Berkeley orders two cannabis collectives to shut down [02.22.12]
Councilmember: Look at unauthorized cannabis collectives [12.06.11]
Rapid growth of cannabis collective raises concerns [9.20.11]
Concerns raised about new medical cannabis collective [10.27.11]
Commission ponders growth of unlicensed pot clubs [11.4.11]
Southside residents contend with a spate of shootings [03.30.12]
Sacramento Street shooting victim dies, arrest made [03.30.12]
Shooting on Sacramento and Oregon, victim wounded [03.29.12]
No known injuries in Monday shooting on Russell [03.18.12]
Dec. 23 shooting involved five men with guns [03.07.12]

Would you like Berkeley news in your inbox at the end of your working day? Click here to subscribe to Berkeleyside’s free Daily Briefing.

Print Friendly
Tagged , , , , , , ,
Please keep our community civil. Comments should remain on topic and be respectful.
Read our full comments policy »
  • EBGuy

    I have noticed a lot less pot smoking…
    According to state law, it is illegal to smoke medical pot within 1,000 feet of the grounds of a school, recreation center, or youth center, unless the medical use occurs within a residence.
    See Section 11362.79

    I’d also like to note, that with two recently closed dispensaries (3PG and Berkeley Patients Group) there is an opportunity to do a mini-Rand type study to examine if the pot clubs led to an increase or decrease in neighborhood crime. I suppose it might be interesting, as well, to note whether there is a difference between city sanctioned and non-city sanctioned operators.

  • 3rdGenBerkeleyan

    AWESOME NEWS!!!!!!!

  • Neighbor

    Bye, bye tax dollars! Have fun in Vallejo.

  • Completely_Serious

    Glad to hear it. Kind of pissed it took a year to do it.

    Remember in 2014, that Kriss Worthington told them to go ahead and open up.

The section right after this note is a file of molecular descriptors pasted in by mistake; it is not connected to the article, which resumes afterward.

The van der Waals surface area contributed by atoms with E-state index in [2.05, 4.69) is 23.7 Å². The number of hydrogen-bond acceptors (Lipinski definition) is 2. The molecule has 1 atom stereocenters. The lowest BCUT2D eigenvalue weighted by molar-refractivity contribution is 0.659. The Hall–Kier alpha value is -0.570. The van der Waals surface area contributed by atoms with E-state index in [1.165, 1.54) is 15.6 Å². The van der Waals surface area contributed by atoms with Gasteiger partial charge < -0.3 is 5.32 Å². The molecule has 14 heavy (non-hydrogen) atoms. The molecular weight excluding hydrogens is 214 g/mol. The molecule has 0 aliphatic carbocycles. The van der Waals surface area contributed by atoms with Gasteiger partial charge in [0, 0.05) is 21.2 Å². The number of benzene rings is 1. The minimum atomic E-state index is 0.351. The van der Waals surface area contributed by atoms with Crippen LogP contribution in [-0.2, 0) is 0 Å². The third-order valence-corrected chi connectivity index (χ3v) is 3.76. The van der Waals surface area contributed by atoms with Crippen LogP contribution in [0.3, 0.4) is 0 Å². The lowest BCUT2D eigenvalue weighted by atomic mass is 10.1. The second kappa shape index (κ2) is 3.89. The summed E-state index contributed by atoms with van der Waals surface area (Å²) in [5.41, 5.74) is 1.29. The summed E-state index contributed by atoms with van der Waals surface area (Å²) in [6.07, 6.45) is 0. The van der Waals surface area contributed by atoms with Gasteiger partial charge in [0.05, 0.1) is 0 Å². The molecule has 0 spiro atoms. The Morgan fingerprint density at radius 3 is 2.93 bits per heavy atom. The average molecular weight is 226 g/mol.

• Completely_Serious

    “offering discount on medicine” and delivery, TOO! It’s like WebVan for potheads!

    Geez, when I was in college, I said to my roommate, if I could use my credit card at Safeway and to buy sins, I’d never have to work. It’s like I was telling the future in 1979!

  • and little did you know that you’d end up in the most nostalgic place on earth, where the future is the past!

  • guest

    What tax dollars?

  • Tizzielish

    I hope Mr. Thomas has the resources to pursue the landlord’s wrongful lockout. To lock out a tenant, a landlord has to go to court, file a petition, give the tenant notice of the hearing and an opportunity to be heard, then get a court eviction order. Landlords can’t just go around locking out tenants cause the rent is a few days late. A few days late on the rent isn’t even enough to justify an eviction petition.

    Some might think negatively of Mr. Thomas cause he is in the medical marijuana collective business but he has the same rights as any tenant and his landlord had no right to just lock the guy out and deny him entry. Mr. Thomas could have broken in, or hired a locksmith, shown his lease and obtained entry.